1. Thanks for your comments, brief and quick replies for the moment. Wordsum reasonable predictor of intelligence. Co-occurence is not correlation: distinction important, happen at same time, but not for same reason. Ratings of genius always problematical, ditto innovation, but there have always been golden ages in particular disciplines and arts, see Murray on Human Achievement. All manner of circumstances can influence whether innovations are taken up, but some times are more conducive to them. Electronic media have increased volume of publication: quality will be judged later. Vocabulary tests are not about display, but about understanding.Quick reactions still relevant in modern life, including selecting best reaction.

  3. Good Sir, have you perchance written any poetry or fiction?

  4. On "The Simpsons," ancient robber baron Montgomery Burns (Yale Class of 1914) uses an extremely multi-syllabic vocabulary. For example, when attempting to drive for the first time in a century, he refers to his automobile's pedals as the "velocitator and deceleratrix."

    1. Which proves that Harvard alums write for the Simpsons.

  5. Dear Steve, Very impressed with the multi-syllabic descriptors of the foot operated pedals, but the real test of Mr Burns is whether he was able to advance the magneto on a Model T Ford just when required, using the spark advance lever, as I was able to do age 2.
    Any chance of your coming to the London Conference 8-10 May?

  6. You are quoted in the Washington Post:

  7. I blog about the Post article here:

  8. Ye Gods, journalist Lyndsey Layton bothered to track me down, listened politely and asked good questions, and then quoted me appropriately. This has made my day. (Perhaps this is a late consequence of the Steve Sailer effect on public discussion).

  9. Surely this is more about the fact that more morons are literate today than they were in the 19th century, where the only people doing any writing at all where almost exclusively high-g.

    1. Michael A. Woodley of Menie17 April 2015 at 22:24

      Literacy rates across the entire time series were controlled hierarchically in the analysis. The effects of selection on difficult word-frequency are therefore independent of this. Literacy did however predict increases in the use of easy words.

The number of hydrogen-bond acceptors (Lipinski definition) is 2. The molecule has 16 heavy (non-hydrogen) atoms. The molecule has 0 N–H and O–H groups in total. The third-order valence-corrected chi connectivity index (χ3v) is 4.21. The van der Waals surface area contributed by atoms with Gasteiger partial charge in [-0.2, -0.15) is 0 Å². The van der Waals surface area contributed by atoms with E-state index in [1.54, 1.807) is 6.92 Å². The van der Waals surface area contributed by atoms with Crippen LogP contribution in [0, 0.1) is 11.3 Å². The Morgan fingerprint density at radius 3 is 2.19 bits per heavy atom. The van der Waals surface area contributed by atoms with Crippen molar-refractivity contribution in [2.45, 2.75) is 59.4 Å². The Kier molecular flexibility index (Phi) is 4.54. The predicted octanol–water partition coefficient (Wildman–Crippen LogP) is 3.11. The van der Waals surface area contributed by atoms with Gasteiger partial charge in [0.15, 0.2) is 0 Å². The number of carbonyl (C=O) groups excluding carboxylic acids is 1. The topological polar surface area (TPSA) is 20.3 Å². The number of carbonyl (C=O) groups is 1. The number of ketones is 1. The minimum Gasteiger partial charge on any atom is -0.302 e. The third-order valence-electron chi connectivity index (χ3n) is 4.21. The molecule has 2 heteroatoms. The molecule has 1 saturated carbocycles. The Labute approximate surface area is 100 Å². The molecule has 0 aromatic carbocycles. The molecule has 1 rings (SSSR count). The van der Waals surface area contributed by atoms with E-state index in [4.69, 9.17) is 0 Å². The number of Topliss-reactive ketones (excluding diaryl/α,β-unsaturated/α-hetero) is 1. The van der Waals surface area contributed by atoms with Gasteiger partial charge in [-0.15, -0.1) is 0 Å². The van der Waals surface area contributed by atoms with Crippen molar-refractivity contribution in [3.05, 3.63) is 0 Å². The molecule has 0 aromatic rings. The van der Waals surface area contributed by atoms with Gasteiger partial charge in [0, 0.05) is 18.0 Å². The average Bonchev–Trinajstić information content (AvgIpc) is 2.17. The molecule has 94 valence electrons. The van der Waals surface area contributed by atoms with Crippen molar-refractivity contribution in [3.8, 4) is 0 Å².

10. When Michael Woodley first described this research to me, I was struck by its brilliance and originality as a method for investigating the question of long term intelligence trends. This specific work needs to be taken as part of a *pattern* (or nomological net) of consistent and coherent evidence which he (with collaborators) has discovered in the process of following up our original observation (first published on my blog in February 2012) of slowing simple reaction times (in Silverman's meta analysis) as objective evidence of declining general intelligence. There are now something like half a dozen studies on different data sets and using different forms of evidence, to confirm that for more than a century IQ scores have been rising while 'g' has been declining. Each of these studies represents an independent test of the original hypothesis - and so far the hypothesis has passed all the tests.

  11. I think that an avenue of research has been opened up, and that all researchers should now dig up any data sets which could confirm or disconfirm the hypothesis.

  12. Is it possible that the words themselves change in difficulty with the passing of time as some become archaic and others change in frequency relative to synonyms?

  13. Word "age" controls for that natural process.

  14. Apparently, there is a linguistic theory that holds language complexity is related to the characteristics of the society which speaks said language. See:

    Over the last century and a half, the English speaking world has changed from (relatively) small communities isolated from each other, connected by print and commercial travel, to, well, the world we have today.

    In between there were radio and television, of course, and now we have the internet. (It is interesting that many of the words changed trajectory on the chart just around 1900, when Marconi invented the telegraph, thus linking geographically far-flung communities through technology.)

    So the community is now world-wide and comprised of many, many second-language speakers. A more simple vocabulary is thus not necessarily proof of a dysgenic trend. It is a predictable consequence of a larger, heterogenous English-speaking culture.

    One way to test this would be to compare a modern language spoken by people who also speak English. Have the Dutch, the Finns and Romansch speakers faced declines in language complexity to the same extent as the English speakers? They benefit from all the advances of modern medicine, just as English speakers do.